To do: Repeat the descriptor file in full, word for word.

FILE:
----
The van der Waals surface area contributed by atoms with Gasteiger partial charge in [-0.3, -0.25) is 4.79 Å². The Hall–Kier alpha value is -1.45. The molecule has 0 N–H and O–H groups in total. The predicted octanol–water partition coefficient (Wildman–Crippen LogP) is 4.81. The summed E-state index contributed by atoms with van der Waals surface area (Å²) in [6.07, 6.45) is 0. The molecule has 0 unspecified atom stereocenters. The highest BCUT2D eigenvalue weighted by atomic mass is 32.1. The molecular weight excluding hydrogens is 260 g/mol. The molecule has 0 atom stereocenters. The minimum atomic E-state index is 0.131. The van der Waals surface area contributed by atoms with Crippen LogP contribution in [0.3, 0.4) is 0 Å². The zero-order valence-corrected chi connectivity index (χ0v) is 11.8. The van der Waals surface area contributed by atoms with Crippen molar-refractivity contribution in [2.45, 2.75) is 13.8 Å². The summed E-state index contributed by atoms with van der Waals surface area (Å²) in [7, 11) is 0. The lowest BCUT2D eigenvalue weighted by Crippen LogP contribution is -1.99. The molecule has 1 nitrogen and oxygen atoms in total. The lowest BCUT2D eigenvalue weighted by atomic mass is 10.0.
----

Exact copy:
The van der Waals surface area contributed by atoms with Gasteiger partial charge in [-0.3, -0.25) is 4.79 Å². The Hall–Kier alpha value is -1.45. The molecule has 0 N–H and O–H groups in total. The predicted octanol–water partition coefficient (Wildman–Crippen LogP) is 4.81. The summed E-state index contributed by atoms with van der Waals surface area (Å²) in [6.07, 6.45) is 0. The molecule has 0 unspecified atom stereocenters. The highest BCUT2D eigenvalue weighted by atomic mass is 32.1. The molecular weight excluding hydrogens is 260 g/mol. The molecule has 0 atom stereocenters. The minimum atomic E-state index is 0.131. The van der Waals surface area contributed by atoms with Crippen LogP contribution in [0.3, 0.4) is 0 Å². The zero-order valence-corrected chi connectivity index (χ0v) is 11.8. The van der Waals surface area contributed by atoms with Crippen molar-refractivity contribution in [2.45, 2.75) is 13.8 Å². The summed E-state index contributed by atoms with van der Waals surface area (Å²) in [7, 11) is 0. The lowest BCUT2D eigenvalue weighted by Crippen LogP contribution is -1.99. The molecule has 1 nitrogen and oxygen atoms in total. The lowest BCUT2D eigenvalue weighted by atomic mass is 10.0.